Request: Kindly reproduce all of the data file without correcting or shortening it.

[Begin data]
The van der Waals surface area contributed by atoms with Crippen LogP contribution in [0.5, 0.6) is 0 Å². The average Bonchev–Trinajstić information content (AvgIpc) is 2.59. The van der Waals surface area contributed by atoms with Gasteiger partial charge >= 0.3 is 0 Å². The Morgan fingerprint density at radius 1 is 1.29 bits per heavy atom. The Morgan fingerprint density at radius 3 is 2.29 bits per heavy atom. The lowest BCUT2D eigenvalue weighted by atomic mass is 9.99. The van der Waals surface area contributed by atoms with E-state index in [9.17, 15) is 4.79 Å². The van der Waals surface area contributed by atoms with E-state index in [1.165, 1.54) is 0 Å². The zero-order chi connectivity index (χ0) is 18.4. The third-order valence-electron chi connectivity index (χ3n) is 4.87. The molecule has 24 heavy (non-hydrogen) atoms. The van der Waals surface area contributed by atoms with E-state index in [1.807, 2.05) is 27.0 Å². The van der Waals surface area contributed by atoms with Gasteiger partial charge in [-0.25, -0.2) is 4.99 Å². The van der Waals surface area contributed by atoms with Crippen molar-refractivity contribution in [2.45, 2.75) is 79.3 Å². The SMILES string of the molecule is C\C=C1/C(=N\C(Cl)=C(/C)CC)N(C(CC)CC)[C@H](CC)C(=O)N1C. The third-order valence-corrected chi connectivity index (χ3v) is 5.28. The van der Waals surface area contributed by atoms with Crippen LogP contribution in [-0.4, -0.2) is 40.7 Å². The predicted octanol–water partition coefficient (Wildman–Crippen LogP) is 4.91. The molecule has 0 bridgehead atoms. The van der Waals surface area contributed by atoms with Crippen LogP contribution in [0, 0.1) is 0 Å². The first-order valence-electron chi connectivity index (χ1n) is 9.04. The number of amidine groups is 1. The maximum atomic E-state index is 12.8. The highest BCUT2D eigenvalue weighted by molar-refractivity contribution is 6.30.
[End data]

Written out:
The van der Waals surface area contributed by atoms with Crippen LogP contribution in [0.5, 0.6) is 0 Å². The average Bonchev–Trinajstić information content (AvgIpc) is 2.59. The van der Waals surface area contributed by atoms with Gasteiger partial charge >= 0.3 is 0 Å². The Morgan fingerprint density at radius 1 is 1.29 bits per heavy atom. The Morgan fingerprint density at radius 3 is 2.29 bits per heavy atom. The lowest BCUT2D eigenvalue weighted by atomic mass is 9.99. The van der Waals surface area contributed by atoms with E-state index in [9.17, 15) is 4.79 Å². The van der Waals surface area contributed by atoms with E-state index in [1.165, 1.54) is 0 Å². The zero-order chi connectivity index (χ0) is 18.4. The third-order valence-electron chi connectivity index (χ3n) is 4.87. The molecule has 24 heavy (non-hydrogen) atoms. The van der Waals surface area contributed by atoms with E-state index in [1.807, 2.05) is 27.0 Å². The van der Waals surface area contributed by atoms with Gasteiger partial charge in [-0.25, -0.2) is 4.99 Å². The van der Waals surface area contributed by atoms with Crippen molar-refractivity contribution in [2.45, 2.75) is 79.3 Å². The SMILES string of the molecule is C\C=C1/C(=N\C(Cl)=C(/C)CC)N(C(CC)CC)[C@H](CC)C(=O)N1C. The third-order valence-corrected chi connectivity index (χ3v) is 5.28. The van der Waals surface area contributed by atoms with Crippen LogP contribution in [-0.4, -0.2) is 40.7 Å². The predicted octanol–water partition coefficient (Wildman–Crippen LogP) is 4.91. The molecule has 0 bridgehead atoms. The van der Waals surface area contributed by atoms with Crippen LogP contribution in [0, 0.1) is 0 Å². The first-order valence-electron chi connectivity index (χ1n) is 9.04. The number of amidine groups is 1. The maximum atomic E-state index is 12.8. The highest BCUT2D eigenvalue weighted by molar-refractivity contribution is 6.30.